Weber talks about the bureaucracy that the parole board falls into, as it is a formal hierarchical structure and is the management by rules, which can be learned. Offenders must learn and know their conditions of their parole and follow them. The parole board and their parole officer hold all the power into the decision making if they are ready or not for parole. Including if parole should be revoked.

The parole conditions are similar to Weber’s contracts as it is a voluntary agreement of rules and obligations an offender must follow. If an offender breaks the agreement then the parole is revoked and the offender is sent back to jail, as they broke their “contract” of parole.

There are many ways to approach and understand the law according to Weber. Also there are many ways to interpret the laws surrounding parole and the conditional release of offenders. Parole board members have guidelines to follow to decide if the offender should be granted parole; however at the end of the day the parole board members make the decision based on the parole hearing and information from other people confirming again how parole is substantively irrational and the outcomes are sometimes hard to predict.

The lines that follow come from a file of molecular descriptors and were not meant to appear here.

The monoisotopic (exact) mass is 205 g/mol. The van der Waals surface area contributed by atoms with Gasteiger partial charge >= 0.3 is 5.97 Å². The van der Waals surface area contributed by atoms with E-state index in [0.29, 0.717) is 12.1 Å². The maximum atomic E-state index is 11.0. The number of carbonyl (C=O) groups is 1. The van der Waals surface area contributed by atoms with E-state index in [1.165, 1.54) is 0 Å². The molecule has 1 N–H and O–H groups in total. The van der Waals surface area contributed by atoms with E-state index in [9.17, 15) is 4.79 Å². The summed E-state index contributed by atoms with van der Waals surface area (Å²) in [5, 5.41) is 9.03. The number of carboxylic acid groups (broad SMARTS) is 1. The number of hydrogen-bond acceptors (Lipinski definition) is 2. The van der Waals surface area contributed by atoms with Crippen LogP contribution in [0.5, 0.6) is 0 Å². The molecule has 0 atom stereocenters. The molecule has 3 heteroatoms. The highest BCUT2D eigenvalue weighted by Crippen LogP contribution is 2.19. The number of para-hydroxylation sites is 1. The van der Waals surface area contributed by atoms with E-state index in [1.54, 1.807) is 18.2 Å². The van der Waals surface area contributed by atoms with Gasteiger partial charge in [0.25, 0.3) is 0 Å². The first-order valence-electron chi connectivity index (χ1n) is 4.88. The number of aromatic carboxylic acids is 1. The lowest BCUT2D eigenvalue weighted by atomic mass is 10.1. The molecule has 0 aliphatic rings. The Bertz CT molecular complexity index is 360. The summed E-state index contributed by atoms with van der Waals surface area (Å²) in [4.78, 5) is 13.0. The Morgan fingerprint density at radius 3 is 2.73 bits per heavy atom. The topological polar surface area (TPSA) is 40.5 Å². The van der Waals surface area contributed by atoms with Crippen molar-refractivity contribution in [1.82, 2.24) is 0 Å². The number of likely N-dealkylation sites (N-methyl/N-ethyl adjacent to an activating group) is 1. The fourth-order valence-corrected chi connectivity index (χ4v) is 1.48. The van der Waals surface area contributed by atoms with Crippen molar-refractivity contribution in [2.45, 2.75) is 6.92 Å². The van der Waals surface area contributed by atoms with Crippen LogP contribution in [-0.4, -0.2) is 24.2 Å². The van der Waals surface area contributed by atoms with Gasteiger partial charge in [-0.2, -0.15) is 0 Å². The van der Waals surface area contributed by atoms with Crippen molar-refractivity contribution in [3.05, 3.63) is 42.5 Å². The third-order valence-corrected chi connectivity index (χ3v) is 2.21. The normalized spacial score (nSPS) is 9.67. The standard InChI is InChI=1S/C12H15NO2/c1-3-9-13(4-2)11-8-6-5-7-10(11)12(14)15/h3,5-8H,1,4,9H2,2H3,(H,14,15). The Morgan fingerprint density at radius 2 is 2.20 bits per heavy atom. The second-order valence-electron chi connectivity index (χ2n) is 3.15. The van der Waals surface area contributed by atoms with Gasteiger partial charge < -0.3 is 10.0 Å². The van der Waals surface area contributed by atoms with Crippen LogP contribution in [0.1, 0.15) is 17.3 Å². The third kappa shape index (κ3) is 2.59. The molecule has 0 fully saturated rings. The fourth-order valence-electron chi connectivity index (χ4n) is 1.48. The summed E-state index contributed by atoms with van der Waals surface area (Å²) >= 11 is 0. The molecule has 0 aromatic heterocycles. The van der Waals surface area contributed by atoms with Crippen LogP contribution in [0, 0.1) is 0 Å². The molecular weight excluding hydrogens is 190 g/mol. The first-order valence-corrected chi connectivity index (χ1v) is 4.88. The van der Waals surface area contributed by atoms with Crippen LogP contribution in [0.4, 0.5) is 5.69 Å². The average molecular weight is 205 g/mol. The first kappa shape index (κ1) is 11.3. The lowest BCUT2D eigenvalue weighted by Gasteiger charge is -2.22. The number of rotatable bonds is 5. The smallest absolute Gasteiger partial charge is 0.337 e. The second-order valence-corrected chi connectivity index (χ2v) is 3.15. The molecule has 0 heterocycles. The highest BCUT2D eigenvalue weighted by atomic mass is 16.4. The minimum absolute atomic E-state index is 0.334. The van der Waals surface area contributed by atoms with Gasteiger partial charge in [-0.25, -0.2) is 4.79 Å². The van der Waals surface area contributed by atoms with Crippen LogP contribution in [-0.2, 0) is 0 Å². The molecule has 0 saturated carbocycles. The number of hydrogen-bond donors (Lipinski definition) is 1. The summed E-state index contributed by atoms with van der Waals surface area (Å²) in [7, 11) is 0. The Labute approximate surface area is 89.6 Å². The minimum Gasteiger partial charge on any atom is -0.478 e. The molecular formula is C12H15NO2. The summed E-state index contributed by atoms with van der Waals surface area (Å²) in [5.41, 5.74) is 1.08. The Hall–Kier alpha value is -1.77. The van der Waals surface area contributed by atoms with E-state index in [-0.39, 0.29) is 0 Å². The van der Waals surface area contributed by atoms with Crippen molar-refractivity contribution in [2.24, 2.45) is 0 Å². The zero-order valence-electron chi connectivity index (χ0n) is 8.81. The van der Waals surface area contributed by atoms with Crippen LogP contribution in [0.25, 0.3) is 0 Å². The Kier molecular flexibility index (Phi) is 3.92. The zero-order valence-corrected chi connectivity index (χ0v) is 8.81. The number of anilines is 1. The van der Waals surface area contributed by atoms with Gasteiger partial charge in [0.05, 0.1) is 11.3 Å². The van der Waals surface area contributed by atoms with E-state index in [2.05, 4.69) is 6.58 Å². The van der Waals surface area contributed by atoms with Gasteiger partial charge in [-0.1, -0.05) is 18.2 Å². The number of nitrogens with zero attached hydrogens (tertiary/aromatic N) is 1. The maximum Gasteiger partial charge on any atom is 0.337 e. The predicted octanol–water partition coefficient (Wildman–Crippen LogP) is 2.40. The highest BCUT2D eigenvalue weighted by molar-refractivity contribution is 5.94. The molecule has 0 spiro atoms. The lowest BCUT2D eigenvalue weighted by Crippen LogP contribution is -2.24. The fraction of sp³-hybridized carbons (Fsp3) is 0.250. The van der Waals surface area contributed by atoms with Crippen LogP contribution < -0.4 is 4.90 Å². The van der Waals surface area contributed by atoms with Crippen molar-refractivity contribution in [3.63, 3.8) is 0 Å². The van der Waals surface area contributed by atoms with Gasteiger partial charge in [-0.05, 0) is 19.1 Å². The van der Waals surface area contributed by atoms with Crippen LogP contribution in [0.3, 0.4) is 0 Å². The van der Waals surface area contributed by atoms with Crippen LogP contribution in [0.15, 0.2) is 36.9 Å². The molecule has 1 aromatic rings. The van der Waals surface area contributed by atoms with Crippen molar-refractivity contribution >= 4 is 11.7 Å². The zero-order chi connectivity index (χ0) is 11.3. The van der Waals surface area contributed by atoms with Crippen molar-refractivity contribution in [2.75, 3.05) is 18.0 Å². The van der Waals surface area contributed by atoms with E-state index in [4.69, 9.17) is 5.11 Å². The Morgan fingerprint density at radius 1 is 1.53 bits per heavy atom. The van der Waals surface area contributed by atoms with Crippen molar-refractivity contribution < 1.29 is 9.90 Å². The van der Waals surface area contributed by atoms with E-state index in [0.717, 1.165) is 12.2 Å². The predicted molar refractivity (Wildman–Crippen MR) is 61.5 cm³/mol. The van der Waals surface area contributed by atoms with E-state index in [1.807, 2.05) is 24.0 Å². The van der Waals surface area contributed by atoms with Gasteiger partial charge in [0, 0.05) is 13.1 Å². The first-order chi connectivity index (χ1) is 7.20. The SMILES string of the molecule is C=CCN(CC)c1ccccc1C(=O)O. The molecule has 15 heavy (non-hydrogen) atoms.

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One response to “Parole, the Parole Board Process and Max Weber’s Typology of Law

  1. Generally, this is a detailed and effective analysis. You do a good job of applying different aspects of Weber’s theory to the practices of the parole board.

    Question: Do you see evidence of an increasing ‘rationalization’ in the Canadian parole process? That is, are there forces pushing the process away from substantive rationality and towards formal rationality?

    Also, where do judicial determinations of parole eligibility fit in? Judges have the power to modify the standard eligibility framework on a case-by-case basis.